9.2.4 Actor Feed-forward Network

For , we use a deep feed-forward neural network (Figure 12a) in all of our experiments.

The network is a series of 4 linear layers with 2048 outputs, each followed by a ReLU, after which an additional linear layer is used to produce outputs. Half of the outputs are used as the and the sigmoid of the other half are used as . The transformed is the computed as . This aids in training as the network only has to then predict shifts in .

When conditioning on attribute labels, , to compute , the labels are passed through a linear layer producing 2048 outputs which are concatenated with as the model input.

9.2.5 Critic Feed-forward Network

For , we use a deep feed-forward neural network (Figure 12b) in all of our experiments.

The network is a series of 4 linear layers with 2048 outputs, each followed by a ReLU, after which an additional linear layer is used to produce a single output. This output is passed through a sigmoid to compute .

When conditioning on attribute labels, , to compute , the labels are passed through a linear layer producing 2048 outputs which are concatenated with as the model input.

9.3 Supplemental Figures

Figure 7: Additional generated CelebA faces by with . Full attribute labels are given in supplementary Table 3
Figure 8: Additional generated CelebA faces by with . Full attribute labels are given in supplementary Table 3
Figure 9: Optimization of samples drawn from the prior to satisfy both the realism constraint and attribute constraints (drawn from the test set). The optimization takes 100 steps, and images are shown at 0, 10, 30, 50 and 100 steps. is trained with inner-loop optimization, , as described in Section 9.2
Figure 10: Identity-distorting transformations with CGAN actor-critic. Without a penalty to encourage small moves in latent space, the actor maps the latent vectors of the original data points to generated images that have the correct attributes, but a different identity. Panels are black for attributes of the original image, as the procedure just returns the same image as the reconstruction.
Figure 11: Training curves for melody actor () and critic () pair for pitch class constraint .
Figure 12: Architecture for the (a) actors and (b) critics used in all experiments.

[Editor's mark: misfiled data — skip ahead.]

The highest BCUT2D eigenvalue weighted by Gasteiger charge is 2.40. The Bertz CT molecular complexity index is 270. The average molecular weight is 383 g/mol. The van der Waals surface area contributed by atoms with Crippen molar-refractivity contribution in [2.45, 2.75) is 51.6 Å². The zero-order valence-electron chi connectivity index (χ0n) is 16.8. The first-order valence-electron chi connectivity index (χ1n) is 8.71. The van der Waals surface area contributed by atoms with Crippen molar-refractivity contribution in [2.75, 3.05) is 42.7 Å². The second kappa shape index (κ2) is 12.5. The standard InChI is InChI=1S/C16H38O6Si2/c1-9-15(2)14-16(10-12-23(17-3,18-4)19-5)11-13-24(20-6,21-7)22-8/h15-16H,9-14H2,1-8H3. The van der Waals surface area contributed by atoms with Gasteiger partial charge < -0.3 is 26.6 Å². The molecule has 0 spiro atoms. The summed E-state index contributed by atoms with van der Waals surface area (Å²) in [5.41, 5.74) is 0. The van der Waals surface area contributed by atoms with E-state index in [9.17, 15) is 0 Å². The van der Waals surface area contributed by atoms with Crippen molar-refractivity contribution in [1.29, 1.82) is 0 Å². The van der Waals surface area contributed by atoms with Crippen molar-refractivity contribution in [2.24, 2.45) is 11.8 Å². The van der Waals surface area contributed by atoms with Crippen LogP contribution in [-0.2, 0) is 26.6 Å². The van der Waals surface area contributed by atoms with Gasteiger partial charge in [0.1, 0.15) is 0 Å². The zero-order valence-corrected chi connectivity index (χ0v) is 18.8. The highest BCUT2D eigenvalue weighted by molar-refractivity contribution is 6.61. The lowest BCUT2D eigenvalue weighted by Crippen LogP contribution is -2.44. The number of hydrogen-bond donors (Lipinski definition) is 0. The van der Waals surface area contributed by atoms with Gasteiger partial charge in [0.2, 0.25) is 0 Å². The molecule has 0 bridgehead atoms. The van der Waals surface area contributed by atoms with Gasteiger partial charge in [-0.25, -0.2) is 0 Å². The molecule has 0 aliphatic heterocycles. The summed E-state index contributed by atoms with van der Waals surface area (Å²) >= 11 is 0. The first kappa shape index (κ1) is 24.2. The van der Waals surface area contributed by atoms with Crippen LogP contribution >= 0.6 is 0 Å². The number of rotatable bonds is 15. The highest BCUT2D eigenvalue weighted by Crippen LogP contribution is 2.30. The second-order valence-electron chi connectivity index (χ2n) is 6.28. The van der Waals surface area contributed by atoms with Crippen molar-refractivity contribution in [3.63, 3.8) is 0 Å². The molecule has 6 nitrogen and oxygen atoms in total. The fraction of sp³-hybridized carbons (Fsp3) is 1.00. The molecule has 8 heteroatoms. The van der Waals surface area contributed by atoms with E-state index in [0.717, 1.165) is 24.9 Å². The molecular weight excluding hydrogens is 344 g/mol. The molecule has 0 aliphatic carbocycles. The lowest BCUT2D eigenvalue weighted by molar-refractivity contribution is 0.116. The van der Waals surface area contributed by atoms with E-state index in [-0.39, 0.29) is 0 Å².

Figure 13: Architectures for the (a) feed-forward MNIST, (b) convolutional CelebA, and (c) hierarchical LSTM melody VAEs. In (b), all convolutions have a stride of 2. In (c), LSTM cells shown in the same color share weights and linear layers between levels are omitted.
Figure Black Blond Brown Eye-
Label Bald Hair Hair Hair glasses Male Beard Smiling Hat Young
Blond Hair 0 0 1 0 0 0 0 1 0 1
Brown Hair 0 0 0 1 0 0 0 1 0 1
Black Hair 0 1 0 0 0 0 0 1 0 1
Male 0 1 0 0 0 1 0 1 0 1
Facial Hair 0 1 0 0 0 1 1 1 0 1
Eyeglasses 0 1 0 0 1 1 1 1 0 1
Bald 1 0 0 0 0 1 1 1 0 1
Aged 1 0 0 0 0 1 1 0 0 0
Table 3: Complete list of attributes for label names in Figures 47, and  8


1 -11360 30 -11390
1e-1 -11325 150 -11475
1e-2 15680 600 15080
1e-3 16090 1950 14140
1e-4 16150 3650 12500
Table 4: Selection of for the CelebA VAEs by ELBO maximization. All results are given in Nats.
Figure 14: Samples generated with smaller (3 ReLU layers of 256 units each) and models are comparable quality despite having 85x fewer parameters, . Full attribute labels are given in supplementary Table 3.
Figure 15: Latent constraints applied to a vanilla autoencoder with no latent prior. Samples are similar quality to VAEs with , but with less diversity and more high-frequency visual artifacts. Full attribute labels are given in supplementary Table 3.
Figure 16: Smaller decoder standard deviations, , lead to lower-variance posteriors, of the encoder , averaged over the training set per a dimension. The x-axis is sorted from lowest to highest variance. Tighter posteriors correspond to more utilization of the latent dimension, and we scale our distance regularization the square inverse on a per-dimension basis.